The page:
initial sound-cluster, containing the exceptions to the general rule that sc- or sk- in Modern English indicates a word not from Old English (whose sc- regularly becomes sh-). Words often are found in pairs, especially in dialect and slang, one in scr-, one in shr- (or schr-); a prominent surviving example is shred and screed, the same Old English word surviving in two forms now much different in meaning.

OED also notes that "Many English words beginning with scr- agree more or less closely in meaning with other words differing from them in form only by the absence of the initial s" (such as crunch/scrunch, scringe, an alternative form of cringe, etc.)

It does not appear that these coincidences are due to any one general cause ..., but it is probable that the existence of many pairs of synonyms with scr- and cr- produced a tendency to change cr-, in words expressive of sounds or physical movements, into scr- so as to render the word echoic or phonetically symbolic. [OED]
Related entries & more 
mill (n.1)

Middle English mille, "building fitted to grind grain," Old English mylen "a mill" (10c.), an early Germanic borrowing from Late Latin molina, molinum "mill" (source of French moulin, Spanish molino), originally fem. and neuter of molinus "pertaining to a mill," from Latin mola "mill, millstone," related to molere "to grind," from PIE root *mele- "to crush, grind." The -n- gradually was lost in English but survives in the surname Milner. Also from Late Latin molina, directly or indirectly, are German Mühle, Old Saxon mulin, Old Norse mylna, Danish mølle, Old Church Slavonic mulinu.

The meaning "mechanical device for grinding grain for food" is from 1550s. The broader sense of "machine for grinding or pulverizing any solid substance" is attested from 1670s. Other types of manufacturing machines driven by wind or water, that transform raw material by a process other than grinding began to be called mills by early 15c. Sense of "large building fitted with machinery for manufacturing" is from c. 1500. In old slang also "a typewriter" (1913); "a boxing match or other pugilistic bout" (1819).

Related entries & more 
bat (n.2)
flying mouse-like mammal (order Chiroptera), 1570s, a dialectal alteration of Middle English bakke (early 14c.), which is probably related to Old Swedish natbakka, Old Danish nathbakkæ "night bat," and Old Norse leðrblaka "bat," literally "leather flapper," from Proto-Germanic *blak-, from PIE root *bhlag- "to strike" (see flagellum). If so, the original sense of the animal name likely was "flapper." The shift from -k- to -t- may have come through confusion of bakke with Latin blatta "moth, nocturnal insect."

Old English word for the animal was hreremus, from hreran "to shake" (see rare (adj.2)), and rattle-mouse, an old dialectal word for "bat," is attested from late 16c. Flitter-mouse (1540s) is occasionally used in English (variants flinder-mouse, flicker-mouse) in imitation of German fledermaus "bat," from Old High German fledaron "to flutter."

As a contemptuous term for an old woman, it is perhaps a suggestion of witchcraft (compare fly-by-night), or from bat as "prostitute who plies her trade by night" [Farmer, who calls it "old slang" and finds French equivalent "night swallow" (hirondelle de nuit) "more poetic"].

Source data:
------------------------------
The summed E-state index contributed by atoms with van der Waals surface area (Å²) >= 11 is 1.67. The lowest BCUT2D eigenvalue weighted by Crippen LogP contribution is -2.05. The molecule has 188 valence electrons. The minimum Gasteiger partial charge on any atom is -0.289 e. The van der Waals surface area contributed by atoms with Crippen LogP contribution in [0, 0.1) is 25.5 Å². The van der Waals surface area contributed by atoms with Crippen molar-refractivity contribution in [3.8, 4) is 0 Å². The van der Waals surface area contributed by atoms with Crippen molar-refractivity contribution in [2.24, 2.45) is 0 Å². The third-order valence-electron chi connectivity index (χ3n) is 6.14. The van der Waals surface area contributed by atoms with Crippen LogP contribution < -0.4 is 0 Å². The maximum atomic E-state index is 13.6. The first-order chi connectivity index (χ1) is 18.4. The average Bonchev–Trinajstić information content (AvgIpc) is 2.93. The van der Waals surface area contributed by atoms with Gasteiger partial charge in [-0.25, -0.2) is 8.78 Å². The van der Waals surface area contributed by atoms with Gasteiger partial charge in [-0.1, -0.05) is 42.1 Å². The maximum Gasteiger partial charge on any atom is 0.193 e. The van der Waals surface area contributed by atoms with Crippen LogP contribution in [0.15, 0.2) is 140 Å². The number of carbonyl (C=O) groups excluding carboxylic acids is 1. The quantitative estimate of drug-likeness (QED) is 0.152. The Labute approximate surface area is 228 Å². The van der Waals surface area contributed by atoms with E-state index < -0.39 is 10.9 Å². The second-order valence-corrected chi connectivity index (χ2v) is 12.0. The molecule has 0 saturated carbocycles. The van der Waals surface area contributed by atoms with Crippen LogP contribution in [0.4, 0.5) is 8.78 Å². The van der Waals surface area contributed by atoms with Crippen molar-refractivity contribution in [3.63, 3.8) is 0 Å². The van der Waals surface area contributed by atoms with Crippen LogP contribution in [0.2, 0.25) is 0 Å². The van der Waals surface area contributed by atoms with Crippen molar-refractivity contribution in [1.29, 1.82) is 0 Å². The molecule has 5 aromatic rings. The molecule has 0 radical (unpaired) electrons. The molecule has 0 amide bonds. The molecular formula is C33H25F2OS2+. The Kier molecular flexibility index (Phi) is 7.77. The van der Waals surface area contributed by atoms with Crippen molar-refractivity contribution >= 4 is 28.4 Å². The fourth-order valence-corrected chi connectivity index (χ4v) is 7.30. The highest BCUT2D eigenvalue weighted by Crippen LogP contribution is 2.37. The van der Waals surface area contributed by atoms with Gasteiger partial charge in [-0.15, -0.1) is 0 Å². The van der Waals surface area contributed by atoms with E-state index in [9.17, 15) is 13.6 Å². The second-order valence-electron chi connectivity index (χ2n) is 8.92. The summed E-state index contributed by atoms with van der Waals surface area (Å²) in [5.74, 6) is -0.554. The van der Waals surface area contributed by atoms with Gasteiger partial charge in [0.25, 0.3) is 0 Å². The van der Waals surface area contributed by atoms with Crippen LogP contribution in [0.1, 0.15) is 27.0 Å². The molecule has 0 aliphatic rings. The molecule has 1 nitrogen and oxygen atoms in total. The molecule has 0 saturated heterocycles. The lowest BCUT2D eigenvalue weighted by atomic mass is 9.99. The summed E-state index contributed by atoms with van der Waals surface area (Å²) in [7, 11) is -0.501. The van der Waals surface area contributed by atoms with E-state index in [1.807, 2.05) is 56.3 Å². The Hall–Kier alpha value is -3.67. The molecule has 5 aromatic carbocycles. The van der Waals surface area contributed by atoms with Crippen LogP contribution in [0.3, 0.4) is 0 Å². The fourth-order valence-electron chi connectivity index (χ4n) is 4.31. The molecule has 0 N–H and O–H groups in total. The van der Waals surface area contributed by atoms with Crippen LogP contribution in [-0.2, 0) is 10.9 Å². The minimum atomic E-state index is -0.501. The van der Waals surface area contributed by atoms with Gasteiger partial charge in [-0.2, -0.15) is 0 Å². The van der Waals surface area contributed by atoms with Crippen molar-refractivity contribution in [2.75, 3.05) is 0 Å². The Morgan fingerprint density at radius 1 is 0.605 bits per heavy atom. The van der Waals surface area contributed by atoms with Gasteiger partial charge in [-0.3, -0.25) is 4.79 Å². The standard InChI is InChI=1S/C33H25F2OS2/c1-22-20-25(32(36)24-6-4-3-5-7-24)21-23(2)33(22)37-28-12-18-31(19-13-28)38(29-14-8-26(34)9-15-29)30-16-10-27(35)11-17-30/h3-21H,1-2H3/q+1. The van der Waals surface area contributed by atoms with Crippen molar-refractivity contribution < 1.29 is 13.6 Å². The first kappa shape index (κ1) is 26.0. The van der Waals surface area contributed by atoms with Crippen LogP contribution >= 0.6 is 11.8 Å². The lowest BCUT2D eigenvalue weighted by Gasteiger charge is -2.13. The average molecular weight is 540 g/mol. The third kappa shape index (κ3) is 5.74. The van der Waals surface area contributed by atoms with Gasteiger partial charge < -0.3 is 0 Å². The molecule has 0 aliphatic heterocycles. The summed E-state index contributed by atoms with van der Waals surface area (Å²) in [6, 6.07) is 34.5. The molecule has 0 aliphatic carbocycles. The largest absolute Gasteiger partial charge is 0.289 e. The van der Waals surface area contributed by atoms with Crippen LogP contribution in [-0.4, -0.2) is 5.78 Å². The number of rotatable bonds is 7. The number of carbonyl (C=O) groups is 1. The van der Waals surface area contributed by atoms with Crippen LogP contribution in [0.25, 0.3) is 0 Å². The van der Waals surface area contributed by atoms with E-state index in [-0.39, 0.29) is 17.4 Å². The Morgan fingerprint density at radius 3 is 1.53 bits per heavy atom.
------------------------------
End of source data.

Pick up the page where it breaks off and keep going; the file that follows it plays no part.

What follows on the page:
Related entries & more 
riot (n.)

c. 1200, "the following of a wrong scent by hounds" (a sense now obsolete but in one phrase); early 14c., "debauchery, extravagance, wanton living," from Anglo-French rioute, Old French riot, riote (12c.) "dispute, quarrel, (tedious) talk, chattering, argument, domestic strife," also a euphemism for "sexual intercourse," of uncertain origin. Compare Italian riotta (Medieval Latin riota) "quarrel, dispute, uproar, riot." Perhaps from Latin rugire "to roar."

The meaning "civil disorder, violent disturbance of the peace, public disturbance arising from wanton and disorderly conduct" is attested by late 14c. The meaning "something spectacularly successful" first recorded 1909 in theater slang. The sense of "vivid display of colors" is by 1891.

To run riot "act or move without control or restraint" is by 1520s, a figurative extension of the oldest Middle English meaning of the word, in reference to hounds following the wrong scent. The Riot Act, part of which must be read to a mob before active measures can be taken, was passed 1714 (1 Geo. I, st.2, c.5). Riot girl and alternative form riot grrl first recorded 1992.

Related entries & more 
gross (adj.)
mid-14c., "large;" early 15c., "thick," also "coarse, plain, simple," from Old French gros "big, thick, fat; tall; strong, powerful; pregnant; coarse, rude, awkward; ominous, important; arrogant" (11c.), from Late Latin grossus "thick, coarse" (of food or mind), in Medieval Latin "great, big" (source also of Spanish grueso, Italian grosso), a word of obscure origin, not in classical Latin. Said to be unrelated to Latin crassus, which meant the same thing, or to German gross "large," but said by Klein to be cognate with Old Irish bres, Middle Irish bras "big."

Its meaning forked in English. Via the notion of "coarse in texture or quality" came the senses "not sensitive, dull stupid" (1520s), "vulgar, coarse in a moral sense" (1530s). Via notion of "general, not in detail" came the sense "entire, total, whole, without deductions" (early 15c.), as in gross national product (1947). Meaning "glaring, flagrant, monstrous" is from 1580s; modern meaning "disgusting" is first recorded 1958 in U.S. student slang, from earlier use as an intensifier of unpleasant things (gross stupidity, etc.).
Related entries & more 

Page 158